Accessibility Tools

News updates

  • Increase in dance-related injuries in children and adolescents

    Source: Science Daily

    Dance is a beautiful form of expression, but it could be physically taxing and strenuous on the human body, particularly for children and adolescents. A new study by researchers at the Center for Injury Research and Policy of The Research Institute at Nationwide Children’s Hospital examined dance-related injuries among children and adolescents 3 to 19 years of age from 1991 to 2007. During the 17-year study period, an estimated 113,000 children and adolescents were treated in U.S. emergency departments for dance-related injuries.

    Read more

  • Osteoarthritis: new light shed on how painful joint wear and tear develops

    Source: Science Daily

    The cause of osteoarthritis — other than known risk factors such as age or earlier injury — is not yet known. The researchers at the MedUni Vienna have discovered, however, that certain proteins known as lectins, and in particular galectins, have a role to play in the painful wear and tear of the joints.

    These new findings, according to the vision of the MedUni Vienna researchers, could lead to galectins in future being used both in the treatment and, as bio-markers, in the disease prediction of osteoarthritis.

    Read more

  • 17 Ways to fight osteoporosis


    Most people know calcium strengthens bones. But there are more than a dozen other ways to fight osteoporosis, the silent, bone-thinning condition that can lead to fractures, back and neck pain, and a loss of up to 6 inches of height over time.

    Taking preventive measures is key, as many people with osteoporosis will get bone fractures before they even know they have the disease.

    Read more

  • Shoulder complaint linked to diabetes diagnosis

    Source: News Medical

    Study findings confirm suspicions that patients with diabetes have an increased risk for adhesive capsulitis of the shoulder (ACS).

    Using insurance claims data for 96% of the Taiwanese population between 2000 and 2003, the researchers compared the incidence of ACS in 78,827 patients with at least ambulatory visits for diabetes and 236,481 age- and gender-matched individuals without diabetes.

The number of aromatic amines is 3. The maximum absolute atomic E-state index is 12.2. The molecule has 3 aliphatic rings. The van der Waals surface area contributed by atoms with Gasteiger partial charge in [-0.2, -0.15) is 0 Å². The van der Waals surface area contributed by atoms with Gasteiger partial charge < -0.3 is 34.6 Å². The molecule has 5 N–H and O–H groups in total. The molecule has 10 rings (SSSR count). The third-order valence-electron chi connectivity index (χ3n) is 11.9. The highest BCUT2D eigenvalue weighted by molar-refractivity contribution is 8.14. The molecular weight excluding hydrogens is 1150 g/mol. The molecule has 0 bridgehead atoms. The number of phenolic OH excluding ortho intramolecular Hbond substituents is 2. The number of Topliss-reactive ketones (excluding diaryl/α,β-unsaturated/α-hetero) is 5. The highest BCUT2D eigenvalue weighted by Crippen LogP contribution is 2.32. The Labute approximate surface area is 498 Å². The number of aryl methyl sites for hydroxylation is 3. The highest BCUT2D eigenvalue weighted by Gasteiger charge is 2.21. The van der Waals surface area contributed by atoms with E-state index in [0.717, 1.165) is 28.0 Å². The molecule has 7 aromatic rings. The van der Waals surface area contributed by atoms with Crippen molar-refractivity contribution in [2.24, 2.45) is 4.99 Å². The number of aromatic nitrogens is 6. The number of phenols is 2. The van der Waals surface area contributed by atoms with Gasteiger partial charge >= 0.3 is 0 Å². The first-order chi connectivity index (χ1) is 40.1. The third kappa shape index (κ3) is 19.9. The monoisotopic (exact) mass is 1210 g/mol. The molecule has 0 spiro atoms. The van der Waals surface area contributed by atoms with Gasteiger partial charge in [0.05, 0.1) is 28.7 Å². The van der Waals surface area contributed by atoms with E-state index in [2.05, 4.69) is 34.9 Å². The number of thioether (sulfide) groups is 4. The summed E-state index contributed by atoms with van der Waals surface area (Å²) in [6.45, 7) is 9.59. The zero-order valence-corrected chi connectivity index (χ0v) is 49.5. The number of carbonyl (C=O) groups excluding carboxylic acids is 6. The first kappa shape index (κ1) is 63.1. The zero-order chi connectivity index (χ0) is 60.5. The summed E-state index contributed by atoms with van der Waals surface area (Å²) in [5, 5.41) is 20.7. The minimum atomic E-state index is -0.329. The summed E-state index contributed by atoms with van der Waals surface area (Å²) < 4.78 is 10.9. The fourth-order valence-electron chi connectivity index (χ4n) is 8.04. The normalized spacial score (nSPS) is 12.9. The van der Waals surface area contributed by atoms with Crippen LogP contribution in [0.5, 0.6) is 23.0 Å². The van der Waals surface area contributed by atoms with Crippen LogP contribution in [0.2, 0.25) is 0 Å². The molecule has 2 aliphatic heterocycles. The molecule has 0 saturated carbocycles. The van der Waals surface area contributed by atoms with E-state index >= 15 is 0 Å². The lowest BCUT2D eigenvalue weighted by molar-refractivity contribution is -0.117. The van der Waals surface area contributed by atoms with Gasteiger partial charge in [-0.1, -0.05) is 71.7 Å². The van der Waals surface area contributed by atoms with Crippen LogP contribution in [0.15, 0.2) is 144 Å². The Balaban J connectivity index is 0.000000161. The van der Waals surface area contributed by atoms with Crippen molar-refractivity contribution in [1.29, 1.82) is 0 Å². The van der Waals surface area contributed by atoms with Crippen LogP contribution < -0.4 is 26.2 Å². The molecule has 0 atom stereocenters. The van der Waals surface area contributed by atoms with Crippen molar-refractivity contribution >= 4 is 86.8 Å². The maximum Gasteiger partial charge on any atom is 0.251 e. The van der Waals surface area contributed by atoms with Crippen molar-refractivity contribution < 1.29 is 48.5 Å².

After a median of 31.87 months of follow-up, 1.20% of diabetes patients and 0.95% of controls were diagnosed with ACS, at rates of 4.92 and 3.67 cases per 1000 person-years, respectively, say Shin-Liang Pan (National Taiwan University Hospital and National Taiwan University College of Medicine, Taipei) and co-workers.

    Read more

  • Bursitis flare ups can be painful

    Source: Daily News

    Today’s column will focus on bursitis. It is not the condition that someone laughingly told me that was something that occurred here every year in January when the temperatures dip below zero. Rather it is an inflammatory condition of one or more of the 150 bursae in the body.

    A bursa is a fluid-filled sac that acts to reduce friction between the bone and a gliding tendon. This bursa helps the tendon by a joint move more efficiently by acting as a cushion. The most common bursae that are irritated and inflamed are the ones involving the elbows, the lateral aspect of the hips, and the anterior aspect of the knees. The bursal sac becomes inflamed or irritated in many different ways. It can become inflamed with diseases such as rheumatoid arthritis or gout. Repetitive injuries, such as kneeling, also known as housemaid’s knee, can often cause inflammation of the bursa. Trauma can also cause the bursae to become enlarged, swollen, red, and painful. Finally, infection can also cause bursal swelling and pain as well.

    Read more